You have to remember that Rosie has only been named Rosie since last Friday. Before that, she was Pixie. So we've been working for three days on getting her to recognize her name. It's coming along, but hey, I bet you didn't know your name three days after you got it.
We've also worked on "sit," to no avail. (She's soooo bouncy.) We've worked on "come here!" with pretty good results, as long as I'm packing treats.
More important, she adores me, she adores other dogs, she adores all other humans, and she adores the world at large.
So I was pretty confident when we set off this evening for her first puppy kindergarten class.
The class is just five blocks away, but that's too far for her to walk yet--she is only eight weeks old. So I packed her into her cardboard box, which was on the front seat of my car, and we headed out. She wasn't quite as docile this time around as she was last Thursday night, when she rode in the box all the way from the foster home in Rosemount, 35 minutes away, to our house. She's getting bigger. She's gaining energy, and strength. She poked her head out of the box and looked around.
When we got to the Canine Coach, a couple with two puppies was walking up to the front door. Rosie wasn't even half the size of these dogs--they're litter mates, German shepherd mix, and several weeks older than she is--but she immediately jumped on their heads. First one, then the other. They looked mildly alarmed, like any good German would.
The class was pretty full; there were about a dozen people there, with pups of all sizes and ages--anything up to 17 weeks. One dog was nearly as big as Riley. Yikes. We worked on name recognition (the coach demonstrated on Rosie, see top picture), and she didn't totally humiliate herself. Most dogs knew their names, no problem. A couple of them were so distracted that they seemed not to know anything at all. Rosie was somewhere in between.
She did pretty well at most of the exercises--during puppy socialization, she immediately fell besottedly in love with a Corgi, and pounced on his head over and over again, and mounted him again and again, despite his adorable shambling short-legged attempts to get away from her. I kept peeling her off of him and sending her in the other direction, but she'd wheel around and leap on him again.
Let it be known that she was not the only dog to pee in class.
But when we had to do the "relaxation hold"--well, that's where she really made a name for herself.
The relaxation hold is what you're supposed to do with your dog when they are agitated, overly excited, or in a situation where you need to calm then down. We got in a circle, knelt down, and put our puppies between our knees. Then we wrapped our arms around their torso and pressed our chest against their back. The idea was to sort of envelop them, touching them in as many places as possible, holding them still so that they felt secure and safe.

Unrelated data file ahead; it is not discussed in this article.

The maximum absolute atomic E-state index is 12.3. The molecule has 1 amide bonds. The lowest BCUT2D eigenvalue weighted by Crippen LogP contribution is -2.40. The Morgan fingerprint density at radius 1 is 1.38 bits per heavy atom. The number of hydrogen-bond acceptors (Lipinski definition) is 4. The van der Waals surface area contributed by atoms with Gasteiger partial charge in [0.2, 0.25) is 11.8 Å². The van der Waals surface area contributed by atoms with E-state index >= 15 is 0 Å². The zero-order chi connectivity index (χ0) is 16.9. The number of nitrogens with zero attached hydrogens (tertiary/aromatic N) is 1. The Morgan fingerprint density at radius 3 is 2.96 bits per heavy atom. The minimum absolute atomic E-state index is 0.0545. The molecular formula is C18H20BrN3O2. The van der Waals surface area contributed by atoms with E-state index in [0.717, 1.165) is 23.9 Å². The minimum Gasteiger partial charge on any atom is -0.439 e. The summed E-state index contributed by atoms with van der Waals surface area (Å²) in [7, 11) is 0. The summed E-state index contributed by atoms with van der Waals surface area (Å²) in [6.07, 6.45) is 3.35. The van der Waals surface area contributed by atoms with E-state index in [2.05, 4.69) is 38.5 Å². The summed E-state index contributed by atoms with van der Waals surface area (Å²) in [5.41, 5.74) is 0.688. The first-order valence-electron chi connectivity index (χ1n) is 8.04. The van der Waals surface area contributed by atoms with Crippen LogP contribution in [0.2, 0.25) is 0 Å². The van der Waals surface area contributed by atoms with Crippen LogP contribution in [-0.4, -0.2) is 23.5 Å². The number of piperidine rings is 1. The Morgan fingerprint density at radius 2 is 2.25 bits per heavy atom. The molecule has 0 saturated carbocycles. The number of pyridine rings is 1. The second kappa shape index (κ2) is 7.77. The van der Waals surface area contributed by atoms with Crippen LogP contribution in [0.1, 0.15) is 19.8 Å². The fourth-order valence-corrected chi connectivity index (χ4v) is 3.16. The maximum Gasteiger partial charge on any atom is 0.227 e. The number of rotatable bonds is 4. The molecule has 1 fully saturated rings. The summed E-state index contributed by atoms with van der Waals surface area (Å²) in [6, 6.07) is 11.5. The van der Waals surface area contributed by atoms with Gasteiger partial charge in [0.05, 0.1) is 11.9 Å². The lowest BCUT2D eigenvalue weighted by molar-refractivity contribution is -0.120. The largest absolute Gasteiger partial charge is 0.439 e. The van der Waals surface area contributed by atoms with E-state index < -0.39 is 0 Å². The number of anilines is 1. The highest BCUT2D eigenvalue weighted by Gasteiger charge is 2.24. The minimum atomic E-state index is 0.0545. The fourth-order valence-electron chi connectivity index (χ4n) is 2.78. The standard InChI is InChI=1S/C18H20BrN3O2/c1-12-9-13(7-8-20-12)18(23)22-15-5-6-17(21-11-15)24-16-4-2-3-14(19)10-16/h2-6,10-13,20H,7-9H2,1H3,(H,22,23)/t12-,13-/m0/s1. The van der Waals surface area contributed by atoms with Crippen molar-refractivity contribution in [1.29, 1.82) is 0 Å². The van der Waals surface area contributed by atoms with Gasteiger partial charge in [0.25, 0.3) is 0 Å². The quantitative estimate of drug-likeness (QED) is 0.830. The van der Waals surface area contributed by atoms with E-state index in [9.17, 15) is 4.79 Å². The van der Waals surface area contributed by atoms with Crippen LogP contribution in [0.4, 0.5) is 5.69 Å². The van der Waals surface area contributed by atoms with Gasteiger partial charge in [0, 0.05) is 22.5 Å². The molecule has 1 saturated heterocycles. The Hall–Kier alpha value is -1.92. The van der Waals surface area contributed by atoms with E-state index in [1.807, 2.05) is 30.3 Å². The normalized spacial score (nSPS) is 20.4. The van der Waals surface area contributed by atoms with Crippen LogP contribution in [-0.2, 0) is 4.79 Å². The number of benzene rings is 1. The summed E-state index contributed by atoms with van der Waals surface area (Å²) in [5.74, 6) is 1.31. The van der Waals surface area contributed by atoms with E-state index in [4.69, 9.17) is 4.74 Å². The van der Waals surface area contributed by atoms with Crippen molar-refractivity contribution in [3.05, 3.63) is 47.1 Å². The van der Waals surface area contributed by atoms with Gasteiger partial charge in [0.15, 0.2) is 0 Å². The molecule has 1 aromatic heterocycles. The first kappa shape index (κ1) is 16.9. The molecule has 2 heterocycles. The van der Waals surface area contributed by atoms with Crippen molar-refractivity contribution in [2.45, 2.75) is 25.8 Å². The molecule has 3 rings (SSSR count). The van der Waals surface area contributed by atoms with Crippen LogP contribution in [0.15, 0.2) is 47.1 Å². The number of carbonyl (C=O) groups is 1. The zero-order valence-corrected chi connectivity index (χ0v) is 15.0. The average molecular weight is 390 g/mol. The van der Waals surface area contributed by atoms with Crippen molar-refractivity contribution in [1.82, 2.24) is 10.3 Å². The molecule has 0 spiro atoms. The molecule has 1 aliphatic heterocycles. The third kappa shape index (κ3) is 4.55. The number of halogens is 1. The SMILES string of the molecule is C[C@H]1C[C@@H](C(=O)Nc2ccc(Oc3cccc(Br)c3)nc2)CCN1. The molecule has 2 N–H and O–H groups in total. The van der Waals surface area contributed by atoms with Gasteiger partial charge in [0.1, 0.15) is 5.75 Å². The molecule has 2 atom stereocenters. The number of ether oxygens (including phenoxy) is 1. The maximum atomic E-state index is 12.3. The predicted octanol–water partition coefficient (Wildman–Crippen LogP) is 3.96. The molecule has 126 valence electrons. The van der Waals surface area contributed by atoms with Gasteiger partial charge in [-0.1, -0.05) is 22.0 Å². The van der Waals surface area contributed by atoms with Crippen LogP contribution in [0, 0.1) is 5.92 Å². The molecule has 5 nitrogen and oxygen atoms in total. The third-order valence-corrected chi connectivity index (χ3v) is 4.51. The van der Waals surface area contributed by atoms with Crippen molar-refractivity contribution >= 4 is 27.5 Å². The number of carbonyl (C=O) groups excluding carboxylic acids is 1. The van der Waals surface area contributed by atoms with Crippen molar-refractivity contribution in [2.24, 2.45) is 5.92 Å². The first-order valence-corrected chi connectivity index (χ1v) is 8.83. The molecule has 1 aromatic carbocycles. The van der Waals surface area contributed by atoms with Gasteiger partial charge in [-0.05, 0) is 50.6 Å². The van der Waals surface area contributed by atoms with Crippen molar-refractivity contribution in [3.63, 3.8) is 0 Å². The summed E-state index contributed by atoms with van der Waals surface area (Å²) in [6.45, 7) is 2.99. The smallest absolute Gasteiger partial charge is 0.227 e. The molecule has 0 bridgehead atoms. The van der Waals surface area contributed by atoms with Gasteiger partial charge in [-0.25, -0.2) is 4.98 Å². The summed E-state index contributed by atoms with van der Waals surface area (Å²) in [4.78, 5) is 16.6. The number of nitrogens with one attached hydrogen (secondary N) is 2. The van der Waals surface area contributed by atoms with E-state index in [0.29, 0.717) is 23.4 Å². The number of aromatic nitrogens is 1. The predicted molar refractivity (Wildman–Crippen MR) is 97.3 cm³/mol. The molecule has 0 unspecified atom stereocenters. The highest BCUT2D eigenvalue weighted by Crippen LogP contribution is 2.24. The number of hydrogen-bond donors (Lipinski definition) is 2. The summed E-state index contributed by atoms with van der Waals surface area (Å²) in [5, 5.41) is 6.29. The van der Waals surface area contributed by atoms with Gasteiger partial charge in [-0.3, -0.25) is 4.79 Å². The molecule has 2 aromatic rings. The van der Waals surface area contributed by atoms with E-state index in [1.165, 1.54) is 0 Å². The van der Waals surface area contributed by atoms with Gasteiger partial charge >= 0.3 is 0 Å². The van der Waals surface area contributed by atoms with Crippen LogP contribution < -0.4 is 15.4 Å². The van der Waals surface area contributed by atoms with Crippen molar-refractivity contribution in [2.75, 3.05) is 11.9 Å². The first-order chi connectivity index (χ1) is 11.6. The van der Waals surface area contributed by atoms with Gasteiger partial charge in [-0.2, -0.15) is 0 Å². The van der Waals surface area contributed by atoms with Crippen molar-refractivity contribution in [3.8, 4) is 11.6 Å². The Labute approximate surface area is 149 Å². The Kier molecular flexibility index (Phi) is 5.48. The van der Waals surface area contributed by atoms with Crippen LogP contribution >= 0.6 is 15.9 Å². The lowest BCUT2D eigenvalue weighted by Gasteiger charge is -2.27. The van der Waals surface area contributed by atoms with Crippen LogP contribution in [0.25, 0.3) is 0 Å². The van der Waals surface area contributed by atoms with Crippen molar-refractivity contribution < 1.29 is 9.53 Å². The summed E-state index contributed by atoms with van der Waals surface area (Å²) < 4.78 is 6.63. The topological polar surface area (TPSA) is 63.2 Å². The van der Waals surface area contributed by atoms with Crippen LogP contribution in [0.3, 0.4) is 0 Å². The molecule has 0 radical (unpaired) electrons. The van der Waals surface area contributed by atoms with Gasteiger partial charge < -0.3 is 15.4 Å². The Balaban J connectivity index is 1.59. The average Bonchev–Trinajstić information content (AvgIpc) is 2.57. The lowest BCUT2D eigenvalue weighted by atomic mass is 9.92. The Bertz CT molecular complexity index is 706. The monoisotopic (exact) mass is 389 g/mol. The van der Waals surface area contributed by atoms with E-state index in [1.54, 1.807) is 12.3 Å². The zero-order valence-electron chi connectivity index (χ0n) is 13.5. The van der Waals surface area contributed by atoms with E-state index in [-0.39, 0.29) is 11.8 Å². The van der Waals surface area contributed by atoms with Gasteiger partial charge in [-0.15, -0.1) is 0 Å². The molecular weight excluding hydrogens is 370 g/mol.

Or, if they were Rosie, trying to hang on while she squirmed and bucked and thrashed and screamed bloody murder.
She kept wriggling and thrashing, trying to squirt out from under my arms. She screamed and whimpered and thrashed some more. All of the other dogs looked sort of comatose in the relaxation hold. All you could see was their calm little faces, peering out from their owners' wrapped arms. The instructor talked at length about what a soothing pose this is for dogs, but she had to raise her voice so that she could be heard over Rosie's screams.
(Here's the Corgi, the alarmed object of Rosie's affections.)
At the end of class, as I was gathering up my keys and camera and jacket and the bag of treats and the stuffed raccoon, I let slip her leash and Rosie darted off to say goodbye to the other dogs. "Rosie! It's Rosie!" I heard. "Hey, Rosie," someone else said.
She might not know her name, but everybody else seems to.
We have homework for next week: We need to get ten strangers a day to pet her and give her food. Not sure how I can do that, since I'm at work all day, but I'll do my best. We need to work on the "come here!" command and name recognition. And we're supposed to put our puppy in the relaxation hold every night for several minutes. (Could she really have said for ten minutes? Oh Lord I hope not. I don't think I can hang on that long.)